My idea is to have all of the information stored on the disk in the native Object format of the program. That way instead of having to constantly convert and interpret data, the application can just access that object directly. And when that data is needed in a flat file format, you have a converter App (object) that can access the internal data and convert it to a flat file type of format.

For example, let's say you have some compressed (with Ogg Vorbis or whatever) audio objects on your computer. And you want to burn an audio CD which can be played in a normal audio CD player. You would create a playlist object and connect the output (more on this later) to the input of a Ogg Vorbis converter object and then into the Audio CD burning object.

Where Is It Stored?

Another problem that I would like to solve is the "where is that data?" or "what did I do with that file?" problem. Just yesterday I was looking for a spreadsheet that had some information I needed in it. At one time I had it stored on my desktop machine. But I've changed that machine several times in the past year and reloaded different operating systems several more times. So I finally put it on my file server. But when I looked for it, I didn't see it anywhere. Worse yet I couldn't remember exactly what it was named. I had to do many searches before I finally found the stupid thing. I probably wasted 20 minutes looking for it and as time went by I started worrying that I had lost it and wondering when (if?) I had backed it up. I just don't need this kind of stress!

My thought on that is to remove the distinction between different partitions, disk drives, file servers, CD and DVD media, etc. No more C:, D: and E: partitions. No more host7:/shared... No more mounting the CD drive. It's all just have one big object storage space. If it's out there the machine can find it. If it's public information it can even be obtained over the Internet. If it was stored on a tape, CD or DVD backup and that media is not in the drive, the OS will tell you on what media that object was stored and you can find that media and insert it and the App can continue without even knowing what happened. If you don't have access to that media at that time you should have the option of stopping that App right where it is and restarting it later at the same exact point when you have the media (more on this later).

**It seems that Google, Apple, and others are moving toward making this a reality on today's operating systems, so that's good news.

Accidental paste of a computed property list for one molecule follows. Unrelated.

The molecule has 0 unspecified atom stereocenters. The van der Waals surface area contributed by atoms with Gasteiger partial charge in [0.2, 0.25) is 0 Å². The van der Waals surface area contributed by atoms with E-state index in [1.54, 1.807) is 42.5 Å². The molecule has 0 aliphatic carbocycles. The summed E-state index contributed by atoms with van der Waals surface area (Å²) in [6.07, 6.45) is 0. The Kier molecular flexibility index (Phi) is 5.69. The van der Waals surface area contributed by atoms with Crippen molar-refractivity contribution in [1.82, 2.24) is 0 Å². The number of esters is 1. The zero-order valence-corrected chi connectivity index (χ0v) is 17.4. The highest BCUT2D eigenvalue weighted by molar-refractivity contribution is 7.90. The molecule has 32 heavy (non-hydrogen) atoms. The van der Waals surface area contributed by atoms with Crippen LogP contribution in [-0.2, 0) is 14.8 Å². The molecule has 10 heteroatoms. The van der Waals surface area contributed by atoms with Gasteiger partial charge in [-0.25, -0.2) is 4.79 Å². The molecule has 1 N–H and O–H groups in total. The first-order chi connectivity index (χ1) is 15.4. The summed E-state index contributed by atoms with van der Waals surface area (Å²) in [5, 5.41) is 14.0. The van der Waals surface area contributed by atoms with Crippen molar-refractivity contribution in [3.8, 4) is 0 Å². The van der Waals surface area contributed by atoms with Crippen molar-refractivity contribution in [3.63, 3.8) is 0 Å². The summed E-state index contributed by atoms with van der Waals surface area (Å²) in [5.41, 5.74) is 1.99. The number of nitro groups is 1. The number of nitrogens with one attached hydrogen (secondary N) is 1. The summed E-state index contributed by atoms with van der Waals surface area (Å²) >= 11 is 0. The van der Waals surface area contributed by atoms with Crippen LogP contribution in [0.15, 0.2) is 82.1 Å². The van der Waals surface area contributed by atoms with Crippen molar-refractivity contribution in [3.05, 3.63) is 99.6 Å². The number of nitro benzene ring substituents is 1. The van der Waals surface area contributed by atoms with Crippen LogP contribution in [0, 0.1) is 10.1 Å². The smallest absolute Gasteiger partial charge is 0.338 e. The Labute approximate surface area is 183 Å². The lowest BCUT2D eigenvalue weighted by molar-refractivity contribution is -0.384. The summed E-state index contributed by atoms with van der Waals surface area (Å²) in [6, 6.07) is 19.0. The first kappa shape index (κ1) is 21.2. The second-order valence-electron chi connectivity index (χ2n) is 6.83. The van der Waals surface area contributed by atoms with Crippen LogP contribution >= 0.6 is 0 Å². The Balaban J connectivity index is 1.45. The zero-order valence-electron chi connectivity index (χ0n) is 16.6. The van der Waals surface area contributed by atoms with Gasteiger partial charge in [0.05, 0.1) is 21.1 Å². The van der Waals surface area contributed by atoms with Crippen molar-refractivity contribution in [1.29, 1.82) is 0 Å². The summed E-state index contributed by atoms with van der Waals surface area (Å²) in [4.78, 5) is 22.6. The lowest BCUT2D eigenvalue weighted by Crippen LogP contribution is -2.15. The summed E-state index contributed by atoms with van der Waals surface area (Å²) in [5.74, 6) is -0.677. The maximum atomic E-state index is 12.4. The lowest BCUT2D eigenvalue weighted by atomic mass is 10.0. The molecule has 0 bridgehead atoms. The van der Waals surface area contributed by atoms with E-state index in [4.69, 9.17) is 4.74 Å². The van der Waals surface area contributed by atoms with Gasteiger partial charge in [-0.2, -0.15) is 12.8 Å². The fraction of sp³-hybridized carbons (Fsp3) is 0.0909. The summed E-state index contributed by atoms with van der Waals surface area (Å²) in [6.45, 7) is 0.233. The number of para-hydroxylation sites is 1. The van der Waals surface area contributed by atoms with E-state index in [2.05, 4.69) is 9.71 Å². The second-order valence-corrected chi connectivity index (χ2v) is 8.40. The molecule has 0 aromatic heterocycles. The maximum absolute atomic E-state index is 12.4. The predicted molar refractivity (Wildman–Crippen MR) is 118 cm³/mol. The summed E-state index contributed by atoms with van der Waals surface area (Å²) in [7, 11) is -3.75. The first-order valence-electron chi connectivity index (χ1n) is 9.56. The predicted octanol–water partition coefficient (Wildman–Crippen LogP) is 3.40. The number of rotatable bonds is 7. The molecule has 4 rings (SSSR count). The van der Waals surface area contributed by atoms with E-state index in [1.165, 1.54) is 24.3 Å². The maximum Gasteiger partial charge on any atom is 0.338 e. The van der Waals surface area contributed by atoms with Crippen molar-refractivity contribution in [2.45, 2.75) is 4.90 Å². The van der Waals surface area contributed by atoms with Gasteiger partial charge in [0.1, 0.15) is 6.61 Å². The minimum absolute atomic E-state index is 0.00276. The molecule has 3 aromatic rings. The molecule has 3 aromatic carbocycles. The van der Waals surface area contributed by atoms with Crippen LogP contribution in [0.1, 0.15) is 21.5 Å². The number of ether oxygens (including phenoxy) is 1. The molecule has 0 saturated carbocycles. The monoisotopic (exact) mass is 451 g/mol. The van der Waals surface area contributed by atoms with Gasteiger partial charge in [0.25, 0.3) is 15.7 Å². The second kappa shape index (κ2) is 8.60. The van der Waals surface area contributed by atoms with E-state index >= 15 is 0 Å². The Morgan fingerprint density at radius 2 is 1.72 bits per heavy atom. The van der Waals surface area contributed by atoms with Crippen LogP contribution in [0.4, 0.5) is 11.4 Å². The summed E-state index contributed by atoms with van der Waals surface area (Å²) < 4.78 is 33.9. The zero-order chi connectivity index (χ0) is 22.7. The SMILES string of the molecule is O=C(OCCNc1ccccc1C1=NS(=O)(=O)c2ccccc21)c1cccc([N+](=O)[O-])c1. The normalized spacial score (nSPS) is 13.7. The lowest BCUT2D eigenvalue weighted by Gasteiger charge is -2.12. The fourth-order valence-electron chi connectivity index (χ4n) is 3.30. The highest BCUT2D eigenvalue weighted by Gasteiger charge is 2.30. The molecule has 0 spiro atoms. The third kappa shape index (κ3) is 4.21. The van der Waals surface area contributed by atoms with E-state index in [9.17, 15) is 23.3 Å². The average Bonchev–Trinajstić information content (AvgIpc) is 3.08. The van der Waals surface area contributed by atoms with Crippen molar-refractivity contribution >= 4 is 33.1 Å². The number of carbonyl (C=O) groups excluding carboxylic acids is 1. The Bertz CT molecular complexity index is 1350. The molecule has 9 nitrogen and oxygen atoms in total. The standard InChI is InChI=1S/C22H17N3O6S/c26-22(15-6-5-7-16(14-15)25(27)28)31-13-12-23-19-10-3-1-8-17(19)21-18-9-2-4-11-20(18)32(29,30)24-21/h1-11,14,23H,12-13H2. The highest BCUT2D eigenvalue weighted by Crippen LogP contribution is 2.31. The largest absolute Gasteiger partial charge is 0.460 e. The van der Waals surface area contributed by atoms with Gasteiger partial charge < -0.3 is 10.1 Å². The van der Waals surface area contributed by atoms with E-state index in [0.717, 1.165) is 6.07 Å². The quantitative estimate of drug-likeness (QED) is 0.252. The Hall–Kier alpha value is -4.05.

Relating to Each Other

Another problem with Flat Files is the lack of information about the data in the file. The BeOS had a database built into the file system with was nice addition, and I understand that Microsoft's Longhorn was going to have some sort of database built in before it was scaled back. I also recently discovered that the Linux ext3 filesystem allows additional "attributes" to be added to a file.

But I would like to go beyond all of that. My idea is to take an object as defined in current languages like C++ and Eiffel and add some additional information to it. Information such as when the object was created, who created it, md5 checksum, some protection bits, the usual meta-data that a file would have in the OS now.

In addition to those, the most significant addition is the reference table. This is a table maintained by the OS which lists all of the objects which reference that object. That provides a couple of benefits. First it allows you to easily find any object that references a given object. Second it allows one to determine which objects are still in use on a system. If no other active object on a system refers to an object (other than the directory) it could be moved to back up storage and deleted from the active system.

For example, going back to the music example, all of the music objects would reference the artist that created them. All of the Beatles tracks would reference the Beatles Artist object. The Beatles Artist object would not specifically have references to songs because songs would be only one type of object that could refer to the Beatles. We wouldn't want to encumber an Artist object with explicit references to every possible type of object that could refer to it. We don't even know what every type of object that could reference it even is. And if we did that we would have to change the Artist class every time some other class was created that referred to an artist class. Instead every object will just have a generic list that can point to any type of object (the "ANY" class in Eiffel). This list will be automatically maintained by the OS and updated as the program runs. And when you want to find all of the songs you have by The Beatles, you simply get the Beatles object and search it's reference list for objects of the class "Track".